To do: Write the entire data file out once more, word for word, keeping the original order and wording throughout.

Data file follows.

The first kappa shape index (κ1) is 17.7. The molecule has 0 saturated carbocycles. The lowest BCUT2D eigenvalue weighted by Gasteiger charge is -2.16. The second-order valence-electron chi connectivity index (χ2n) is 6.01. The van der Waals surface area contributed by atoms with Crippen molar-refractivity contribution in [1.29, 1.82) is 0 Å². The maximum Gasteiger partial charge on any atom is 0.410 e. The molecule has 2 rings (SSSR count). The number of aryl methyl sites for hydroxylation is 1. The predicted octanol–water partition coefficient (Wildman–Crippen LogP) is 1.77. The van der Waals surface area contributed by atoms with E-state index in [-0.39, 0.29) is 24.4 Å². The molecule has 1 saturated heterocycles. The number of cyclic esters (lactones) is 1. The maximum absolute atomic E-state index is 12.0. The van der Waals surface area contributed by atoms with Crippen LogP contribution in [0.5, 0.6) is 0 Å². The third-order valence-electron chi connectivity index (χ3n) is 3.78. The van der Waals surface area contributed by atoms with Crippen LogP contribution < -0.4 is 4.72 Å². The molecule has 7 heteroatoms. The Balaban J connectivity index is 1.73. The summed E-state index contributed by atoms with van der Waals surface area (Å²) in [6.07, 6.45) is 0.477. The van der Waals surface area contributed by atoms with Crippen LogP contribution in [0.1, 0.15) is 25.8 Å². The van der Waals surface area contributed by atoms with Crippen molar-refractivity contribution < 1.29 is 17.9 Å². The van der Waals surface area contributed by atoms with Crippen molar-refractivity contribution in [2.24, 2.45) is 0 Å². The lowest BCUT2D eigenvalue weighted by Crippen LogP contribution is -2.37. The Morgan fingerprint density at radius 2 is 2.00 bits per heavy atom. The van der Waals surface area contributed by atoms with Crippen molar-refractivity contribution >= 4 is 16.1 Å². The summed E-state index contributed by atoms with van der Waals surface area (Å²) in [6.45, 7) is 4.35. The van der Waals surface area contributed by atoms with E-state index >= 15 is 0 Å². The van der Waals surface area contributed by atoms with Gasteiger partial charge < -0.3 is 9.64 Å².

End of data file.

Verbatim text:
The first kappa shape index (κ1) is 17.7. The molecule has 0 saturated carbocycles. The lowest BCUT2D eigenvalue weighted by Gasteiger charge is -2.16. The second-order valence-electron chi connectivity index (χ2n) is 6.01. The van der Waals surface area contributed by atoms with Crippen molar-refractivity contribution in [1.29, 1.82) is 0 Å². The maximum Gasteiger partial charge on any atom is 0.410 e. The molecule has 2 rings (SSSR count). The number of aryl methyl sites for hydroxylation is 1. The predicted octanol–water partition coefficient (Wildman–Crippen LogP) is 1.77. The van der Waals surface area contributed by atoms with E-state index in [-0.39, 0.29) is 24.4 Å². The molecule has 1 saturated heterocycles. The number of cyclic esters (lactones) is 1. The maximum absolute atomic E-state index is 12.0. The van der Waals surface area contributed by atoms with Crippen LogP contribution in [0.5, 0.6) is 0 Å². The third-order valence-electron chi connectivity index (χ3n) is 3.78. The van der Waals surface area contributed by atoms with Crippen LogP contribution < -0.4 is 4.72 Å². The molecule has 7 heteroatoms. The Balaban J connectivity index is 1.73. The summed E-state index contributed by atoms with van der Waals surface area (Å²) in [6.07, 6.45) is 0.477. The van der Waals surface area contributed by atoms with Crippen LogP contribution in [0.1, 0.15) is 25.8 Å². The van der Waals surface area contributed by atoms with Crippen molar-refractivity contribution < 1.29 is 17.9 Å². The van der Waals surface area contributed by atoms with Crippen molar-refractivity contribution in [2.24, 2.45) is 0 Å². The lowest BCUT2D eigenvalue weighted by Crippen LogP contribution is -2.37. The Morgan fingerprint density at radius 2 is 2.00 bits per heavy atom. The van der Waals surface area contributed by atoms with Crippen molar-refractivity contribution >= 4 is 16.1 Å². The summed E-state index contributed by atoms with van der Waals surface area (Å²) in [6.45, 7) is 4.35. The van der Waals surface area contributed by atoms with E-state index >= 15 is 0 Å². The van der Waals surface area contributed by atoms with Gasteiger partial charge < -0.3 is 9.64 Å².